So we’re not perfect. I think merit is good. It does have its downsides, in that sometimes, you know, you might not be good on an SAT-type test but you might have other skills, and sometimes we look at numbers unduly. But on the whole, I think that this country’s focus on merit has enabled us to get ahead in the world. Think about it. We are still a country which is, in effect, the most powerful country in the world 200-plus years after we were formed. Very rarely do civilizations dominate the world in quite the way we have for such a long period of time.
MR. IGNATIUS: You’re right. I was also reminded this week that we’re still a relatively young country, which is a blessing.
So I want to shift now to the fun part, which is where I’m going to ask you some questions that are like those that you wonderfully throw at guests on your Bloomberg TV show and in interviews I’ve seen you do at other gatherings. So let me just take literally the questions you’ve asked some of your guests and put them to you.
I want to start with Amazon founder, Washington Post owner Jeff Bezos. You asked Jeff--and I quote here--“When you’re the richest man in the world, you go into a store, when you want to buy something, do you have to put a credit card down. Do you just say I’m Jeff Bezos and they send you the stuff?” How do you do that? Do you carry--do you carry cash around, or you carry something? So, David Rubenstein, what have you got in your wallet? What are--what do you pay for stuff with?
MR. RUBENSTEIN: Well, I’m not in Jeff Bezos’ category, obviously. But I do have--basically I carry some cash for tips. Basically, I found that if you have cash, it can be very helpful for tips. So usually I have credit cards, and I put them down. And sometimes they work, sometimes they don’t. As Jeff said, when he gets one that’s turned down, he gives them another one, and sometimes I have to do that as well. But I generally carry around enough cash to be able to get through and various tips that I might want to give to people who help me with things.
MR. IGNATIUS: So Jeff Bezos bought The Washington Post as we--as we all know. It’s said--and I think it’s been written--that you passed on the chance to buy The Post. And I want to ask you, is that true, as has been said? And if so, why? Why did you pass on the opportunity to buy the newspaper?
MR. RUBENSTEIN: Don Graham had breakfast with me, and he told me he was interested in selling The Post, that he had approached two other people who had said they were not interested. So I wasn’t the first choice. And it was a deal which at the time the way he proposed it was, you buy The Post, some online company that The Post owned a stake in, an online advertising company, and also the real estate of The Post. And the price was, I thought, pretty high.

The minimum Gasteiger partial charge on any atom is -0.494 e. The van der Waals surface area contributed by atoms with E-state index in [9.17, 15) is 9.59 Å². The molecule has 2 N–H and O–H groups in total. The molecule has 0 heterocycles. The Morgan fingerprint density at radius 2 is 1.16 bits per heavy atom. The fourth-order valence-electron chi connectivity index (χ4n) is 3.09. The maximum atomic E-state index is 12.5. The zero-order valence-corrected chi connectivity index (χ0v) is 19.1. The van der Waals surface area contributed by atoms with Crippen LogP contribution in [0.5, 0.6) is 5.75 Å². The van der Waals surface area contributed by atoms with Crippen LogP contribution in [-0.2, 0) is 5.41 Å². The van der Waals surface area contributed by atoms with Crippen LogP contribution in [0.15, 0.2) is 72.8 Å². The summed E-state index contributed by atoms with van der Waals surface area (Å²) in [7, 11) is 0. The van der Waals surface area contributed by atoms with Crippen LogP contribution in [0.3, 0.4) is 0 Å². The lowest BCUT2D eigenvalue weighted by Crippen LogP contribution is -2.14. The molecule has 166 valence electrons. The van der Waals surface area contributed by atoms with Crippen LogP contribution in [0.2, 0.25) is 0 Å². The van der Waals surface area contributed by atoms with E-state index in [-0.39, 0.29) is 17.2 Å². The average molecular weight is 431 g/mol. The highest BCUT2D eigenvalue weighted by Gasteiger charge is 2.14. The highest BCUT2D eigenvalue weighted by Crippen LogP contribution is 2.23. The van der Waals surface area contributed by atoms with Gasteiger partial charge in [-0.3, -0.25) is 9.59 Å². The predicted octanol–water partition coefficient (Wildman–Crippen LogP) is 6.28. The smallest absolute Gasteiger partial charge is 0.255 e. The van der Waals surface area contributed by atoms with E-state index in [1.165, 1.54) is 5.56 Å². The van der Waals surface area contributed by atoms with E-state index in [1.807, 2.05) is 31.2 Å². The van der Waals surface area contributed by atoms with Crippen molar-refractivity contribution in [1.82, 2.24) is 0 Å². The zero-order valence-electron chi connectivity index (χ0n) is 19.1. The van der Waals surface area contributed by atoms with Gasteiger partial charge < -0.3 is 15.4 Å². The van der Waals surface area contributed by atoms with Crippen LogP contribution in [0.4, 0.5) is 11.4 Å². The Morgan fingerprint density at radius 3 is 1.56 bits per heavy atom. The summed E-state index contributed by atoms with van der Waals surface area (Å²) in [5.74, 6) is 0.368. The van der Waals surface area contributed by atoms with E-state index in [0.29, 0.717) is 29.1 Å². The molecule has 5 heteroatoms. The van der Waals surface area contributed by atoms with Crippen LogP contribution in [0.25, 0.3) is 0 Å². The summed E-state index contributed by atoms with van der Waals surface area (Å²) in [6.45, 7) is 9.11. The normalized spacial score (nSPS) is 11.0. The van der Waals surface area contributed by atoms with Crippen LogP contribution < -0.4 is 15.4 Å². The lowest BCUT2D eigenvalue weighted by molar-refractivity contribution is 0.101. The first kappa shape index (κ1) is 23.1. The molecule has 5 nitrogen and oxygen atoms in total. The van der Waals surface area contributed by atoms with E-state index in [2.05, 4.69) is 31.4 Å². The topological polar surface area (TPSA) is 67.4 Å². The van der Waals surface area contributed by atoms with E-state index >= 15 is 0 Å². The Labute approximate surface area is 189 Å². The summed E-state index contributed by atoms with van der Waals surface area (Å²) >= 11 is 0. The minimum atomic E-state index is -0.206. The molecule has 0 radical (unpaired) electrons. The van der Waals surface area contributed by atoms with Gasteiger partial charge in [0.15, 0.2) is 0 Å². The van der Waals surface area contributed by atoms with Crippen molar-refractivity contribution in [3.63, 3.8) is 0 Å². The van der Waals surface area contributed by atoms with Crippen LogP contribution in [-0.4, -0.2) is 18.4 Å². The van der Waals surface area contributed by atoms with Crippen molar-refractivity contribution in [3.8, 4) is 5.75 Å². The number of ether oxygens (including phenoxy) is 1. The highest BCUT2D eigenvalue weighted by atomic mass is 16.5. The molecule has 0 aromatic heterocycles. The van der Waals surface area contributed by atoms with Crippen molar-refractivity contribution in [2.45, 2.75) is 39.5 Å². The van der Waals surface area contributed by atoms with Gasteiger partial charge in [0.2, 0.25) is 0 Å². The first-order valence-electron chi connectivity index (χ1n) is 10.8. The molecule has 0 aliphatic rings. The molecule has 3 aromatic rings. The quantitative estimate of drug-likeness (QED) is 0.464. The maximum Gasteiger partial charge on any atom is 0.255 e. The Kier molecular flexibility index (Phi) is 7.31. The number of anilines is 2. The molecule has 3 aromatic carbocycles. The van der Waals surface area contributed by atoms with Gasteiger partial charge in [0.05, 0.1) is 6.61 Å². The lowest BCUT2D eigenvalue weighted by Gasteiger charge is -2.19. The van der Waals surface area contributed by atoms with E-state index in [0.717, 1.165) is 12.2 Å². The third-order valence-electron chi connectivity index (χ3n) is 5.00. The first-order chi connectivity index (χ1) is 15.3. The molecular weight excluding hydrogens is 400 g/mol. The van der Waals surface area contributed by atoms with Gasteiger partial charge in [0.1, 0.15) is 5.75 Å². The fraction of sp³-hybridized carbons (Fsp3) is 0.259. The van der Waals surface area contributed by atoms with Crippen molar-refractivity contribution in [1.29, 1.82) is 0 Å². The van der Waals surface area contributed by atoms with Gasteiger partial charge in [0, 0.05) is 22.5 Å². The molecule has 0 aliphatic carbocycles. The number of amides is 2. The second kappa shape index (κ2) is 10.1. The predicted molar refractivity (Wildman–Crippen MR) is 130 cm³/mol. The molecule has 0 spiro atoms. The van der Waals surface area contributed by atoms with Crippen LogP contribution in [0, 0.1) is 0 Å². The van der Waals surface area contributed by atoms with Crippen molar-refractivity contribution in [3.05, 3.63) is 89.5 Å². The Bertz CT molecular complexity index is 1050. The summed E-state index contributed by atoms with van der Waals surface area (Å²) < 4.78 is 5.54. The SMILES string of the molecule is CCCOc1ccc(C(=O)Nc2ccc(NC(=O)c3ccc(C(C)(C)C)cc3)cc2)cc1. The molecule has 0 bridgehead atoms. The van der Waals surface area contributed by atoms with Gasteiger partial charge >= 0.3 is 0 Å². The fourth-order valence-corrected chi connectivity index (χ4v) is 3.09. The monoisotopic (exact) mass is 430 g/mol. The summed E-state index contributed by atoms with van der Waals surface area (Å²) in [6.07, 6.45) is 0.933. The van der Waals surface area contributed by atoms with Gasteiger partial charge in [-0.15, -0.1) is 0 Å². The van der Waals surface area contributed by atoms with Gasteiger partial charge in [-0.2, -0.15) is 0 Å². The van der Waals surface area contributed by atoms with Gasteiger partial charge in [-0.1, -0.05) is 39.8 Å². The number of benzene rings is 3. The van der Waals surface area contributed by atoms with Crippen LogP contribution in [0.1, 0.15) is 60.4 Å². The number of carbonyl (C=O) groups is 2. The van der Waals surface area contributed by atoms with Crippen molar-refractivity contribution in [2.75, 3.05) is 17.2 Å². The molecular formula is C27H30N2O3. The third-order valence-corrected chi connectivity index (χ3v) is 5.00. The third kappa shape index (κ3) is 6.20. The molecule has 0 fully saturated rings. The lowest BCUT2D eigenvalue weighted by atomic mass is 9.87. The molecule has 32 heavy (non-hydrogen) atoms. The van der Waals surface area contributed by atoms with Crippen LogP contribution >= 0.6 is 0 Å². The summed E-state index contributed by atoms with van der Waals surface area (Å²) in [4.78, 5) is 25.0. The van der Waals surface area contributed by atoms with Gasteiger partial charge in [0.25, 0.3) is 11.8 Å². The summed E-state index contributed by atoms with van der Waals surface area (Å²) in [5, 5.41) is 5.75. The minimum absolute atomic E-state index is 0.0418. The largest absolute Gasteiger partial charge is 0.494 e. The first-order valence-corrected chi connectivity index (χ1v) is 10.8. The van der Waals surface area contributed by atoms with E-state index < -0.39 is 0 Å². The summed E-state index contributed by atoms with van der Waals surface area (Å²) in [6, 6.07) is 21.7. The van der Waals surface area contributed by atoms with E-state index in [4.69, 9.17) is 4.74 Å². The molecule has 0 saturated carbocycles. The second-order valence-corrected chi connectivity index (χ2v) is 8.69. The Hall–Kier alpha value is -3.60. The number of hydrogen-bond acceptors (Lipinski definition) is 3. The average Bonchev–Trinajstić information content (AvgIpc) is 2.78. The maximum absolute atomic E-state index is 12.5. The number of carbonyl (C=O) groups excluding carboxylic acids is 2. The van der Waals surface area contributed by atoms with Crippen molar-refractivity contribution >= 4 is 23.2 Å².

At the time, The Post had some real challenges. And so when I consulted with people who knew a lot about business and the newspaper business, they said this was going to be a fool’s errand and I would spend all my time basically laying people off and it was basically a way to lose a lot of money. At the time, I didn’t realize that the online company was worth probably twice what Don said it was. The real estate was probably worth twice what Don thought it was. And so in the end, had I bought it, I would have been able to sell the online company and the real estate for the total purchase price of the entire package, and the newspaper would have come for free.
That said, Jeff Bezos is obviously a richer person, smarter than I am, more technologically savvy. He did a great job. And I think The Post is in terrific shape today. But had I bought it, I don’t think it would be as good shape. So The Post is better off not to have me have made that mistake. But I do regret it, because it would have been fun to own The Post. But, you know, maybe in my next life.
MR. IGNATIUS: Well, we’ll look forward to that. There are other newspapers around, David, that need good owners. So in an interview with Dara Khosrowshahi, who is the CEO of Uber, you said that you had never ridden in an Uber, and Dara gave you a gift certificate. And I want to ask you, have you used it? Have you ridden in an Uber yet?
MR. RUBENSTEIN: I’ve ridden in Ubers other people have got for me, but I had never used it myself. And actually, my team got me an Uber software thing, and I have it on my phone. And one time the car that was supposed to pick me up didn’t show up, and I had to show up for a TV interview, and I panicked a bit. And so all of a sudden somebody said, well, use your Uber, and I pushed a bunch of buttons and sure enough, a car showed up and it worked. So actually, it’s a great invention, and I wish I had been an early investor in it. One of my friends was an early investor in Uber, and I told him I didn’t think it was going to get anywhere, and that was a big mistake. But, yes, Uber works quite well. And I haven’t used it as much as I should, but now that you remind me about it, I probably should use my button more and press it more.